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Hydrology and Earth System Sciences An interactive open-access journal of the European Geosciences Union
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Volume 18, issue 11
Hydrol. Earth Syst. Sci., 18, 4671–4686, 2014
https://doi.org/10.5194/hess-18-4671-2014
© Author(s) 2014. This work is distributed under
the Creative Commons Attribution 3.0 License.

Special issue: Precipitation: measurement and space time variability

Hydrol. Earth Syst. Sci., 18, 4671–4686, 2014
https://doi.org/10.5194/hess-18-4671-2014
© Author(s) 2014. This work is distributed under
the Creative Commons Attribution 3.0 License.

Research article 27 Nov 2014

Research article | 27 Nov 2014

The effect of flow and orography on the spatial distribution of the very short-term predictability of rainfall from composite radar images

L. Foresti1,2,* and A. Seed2 L. Foresti and A. Seed
  • 1Royal Meteorological Institute of Belgium, Brussels, Belgium
  • 2Bureau of Meteorology, Centre for Australian Weather and Climate Research, Melbourne, Australia
  • *now at: Royal Meteorological Institute of Belgium, Brussels, Belgium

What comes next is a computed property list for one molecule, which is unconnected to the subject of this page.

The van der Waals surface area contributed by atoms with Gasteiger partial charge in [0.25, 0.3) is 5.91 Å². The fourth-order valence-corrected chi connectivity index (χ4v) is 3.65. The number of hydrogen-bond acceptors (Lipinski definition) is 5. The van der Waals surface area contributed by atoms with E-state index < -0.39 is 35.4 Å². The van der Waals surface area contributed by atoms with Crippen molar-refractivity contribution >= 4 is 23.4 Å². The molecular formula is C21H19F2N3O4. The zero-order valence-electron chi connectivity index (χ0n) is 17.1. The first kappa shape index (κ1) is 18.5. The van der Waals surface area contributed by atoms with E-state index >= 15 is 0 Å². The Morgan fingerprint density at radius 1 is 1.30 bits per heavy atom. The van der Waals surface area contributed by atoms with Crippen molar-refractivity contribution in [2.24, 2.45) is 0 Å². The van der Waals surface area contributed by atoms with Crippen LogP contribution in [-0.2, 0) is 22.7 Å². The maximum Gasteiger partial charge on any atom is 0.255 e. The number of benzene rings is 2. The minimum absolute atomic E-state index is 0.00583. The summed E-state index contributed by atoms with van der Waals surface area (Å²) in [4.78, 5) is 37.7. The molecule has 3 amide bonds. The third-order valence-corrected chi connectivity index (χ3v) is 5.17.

Abstract. The spatial distribution and scale dependence of the very short-term predictability of precipitation by Lagrangian persistence of composite radar images is studied under different flow regimes in connection with the presence of orographic features. Data from the weather radar composite of eastern Victoria, Australia, a 500 × 500 km2 domain at 10 min temporal and 2 × 2 km2 spatial resolutions, covering the period from February 2011 to October 2012, were used for the analyses. The scale dependence of the predictability of precipitation is considered by decomposing the radar rainfall field into an eight-level multiplicative cascade using a fast Fourier transform. The rate of temporal development of precipitation in Lagrangian coordinates is estimated at each level of the cascade under different flow regimes, which are stratified by applying a k-means clustering algorithm on the diagnosed velocity fields. The predictability of precipitation is measured by its lifetime, which is derived by integrating the Lagrangian auto-correlation function. The lifetimes were found to depend on the scale of the feature as a power law, which is known as dynamic scaling, and to vary as a function of flow regime. The lifetimes also exhibit significant spatial variability and are approximately a factor of 2 longer on the upwind compared with the downwind slopes of terrain features. The scaling exponent of the spatial power spectrum also shows interesting geographical differences. These findings provide opportunities to perform spatially inhomogeneous stochastic simulations of space–time precipitation to account for the presence of orography, which may be integrated into design storm simulations and stochastic precipitation nowcasting systems.

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